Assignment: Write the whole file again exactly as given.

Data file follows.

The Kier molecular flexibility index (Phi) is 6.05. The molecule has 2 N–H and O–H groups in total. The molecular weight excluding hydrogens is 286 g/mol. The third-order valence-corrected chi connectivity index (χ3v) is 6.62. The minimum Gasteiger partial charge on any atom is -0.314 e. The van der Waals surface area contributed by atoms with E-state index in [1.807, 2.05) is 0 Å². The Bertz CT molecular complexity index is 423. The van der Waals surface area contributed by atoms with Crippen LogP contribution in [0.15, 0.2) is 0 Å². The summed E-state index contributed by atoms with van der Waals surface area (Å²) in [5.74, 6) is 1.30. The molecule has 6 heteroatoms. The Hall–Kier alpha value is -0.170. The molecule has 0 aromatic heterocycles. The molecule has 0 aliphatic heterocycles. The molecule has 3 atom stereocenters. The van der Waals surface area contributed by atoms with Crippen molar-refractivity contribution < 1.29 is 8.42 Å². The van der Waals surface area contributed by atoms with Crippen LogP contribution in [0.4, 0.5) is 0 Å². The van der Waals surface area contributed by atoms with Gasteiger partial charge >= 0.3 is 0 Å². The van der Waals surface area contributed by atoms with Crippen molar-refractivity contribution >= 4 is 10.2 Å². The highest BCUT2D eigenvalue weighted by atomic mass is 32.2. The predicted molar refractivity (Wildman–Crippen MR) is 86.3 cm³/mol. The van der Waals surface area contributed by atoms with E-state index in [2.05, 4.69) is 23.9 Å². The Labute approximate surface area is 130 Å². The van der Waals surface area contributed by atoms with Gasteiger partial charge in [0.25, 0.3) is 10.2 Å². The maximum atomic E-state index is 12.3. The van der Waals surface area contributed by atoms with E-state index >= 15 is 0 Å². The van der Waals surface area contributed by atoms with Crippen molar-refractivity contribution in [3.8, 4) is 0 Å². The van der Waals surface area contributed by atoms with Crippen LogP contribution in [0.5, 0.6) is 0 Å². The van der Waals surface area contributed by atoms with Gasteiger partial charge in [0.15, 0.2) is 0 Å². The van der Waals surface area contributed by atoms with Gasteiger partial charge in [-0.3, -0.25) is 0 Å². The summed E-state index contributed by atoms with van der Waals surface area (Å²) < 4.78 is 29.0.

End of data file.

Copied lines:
The Kier molecular flexibility index (Phi) is 6.05. The molecule has 2 N–H and O–H groups in total. The molecular weight excluding hydrogens is 286 g/mol. The third-order valence-corrected chi connectivity index (χ3v) is 6.62. The minimum Gasteiger partial charge on any atom is -0.314 e. The van der Waals surface area contributed by atoms with E-state index in [1.807, 2.05) is 0 Å². The Bertz CT molecular complexity index is 423. The van der Waals surface area contributed by atoms with Crippen LogP contribution in [0.15, 0.2) is 0 Å². The summed E-state index contributed by atoms with van der Waals surface area (Å²) in [5.74, 6) is 1.30. The molecule has 6 heteroatoms. The Hall–Kier alpha value is -0.170. The molecule has 0 aromatic heterocycles. The molecule has 0 aliphatic heterocycles. The molecule has 3 atom stereocenters. The van der Waals surface area contributed by atoms with Crippen molar-refractivity contribution < 1.29 is 8.42 Å². The van der Waals surface area contributed by atoms with Crippen LogP contribution in [0.4, 0.5) is 0 Å². The van der Waals surface area contributed by atoms with Gasteiger partial charge >= 0.3 is 0 Å². The van der Waals surface area contributed by atoms with Crippen molar-refractivity contribution >= 4 is 10.2 Å². The highest BCUT2D eigenvalue weighted by atomic mass is 32.2. The predicted molar refractivity (Wildman–Crippen MR) is 86.3 cm³/mol. The van der Waals surface area contributed by atoms with E-state index in [2.05, 4.69) is 23.9 Å². The Labute approximate surface area is 130 Å². The van der Waals surface area contributed by atoms with Gasteiger partial charge in [0.25, 0.3) is 10.2 Å². The maximum atomic E-state index is 12.3. The van der Waals surface area contributed by atoms with E-state index >= 15 is 0 Å². The van der Waals surface area contributed by atoms with Crippen molar-refractivity contribution in [3.8, 4) is 0 Å². The van der Waals surface area contributed by atoms with Crippen LogP contribution in [0.5, 0.6) is 0 Å². The van der Waals surface area contributed by atoms with Gasteiger partial charge in [0.15, 0.2) is 0 Å². The van der Waals surface area contributed by atoms with Gasteiger partial charge in [-0.3, -0.25) is 0 Å². The summed E-state index contributed by atoms with van der Waals surface area (Å²) < 4.78 is 29.0.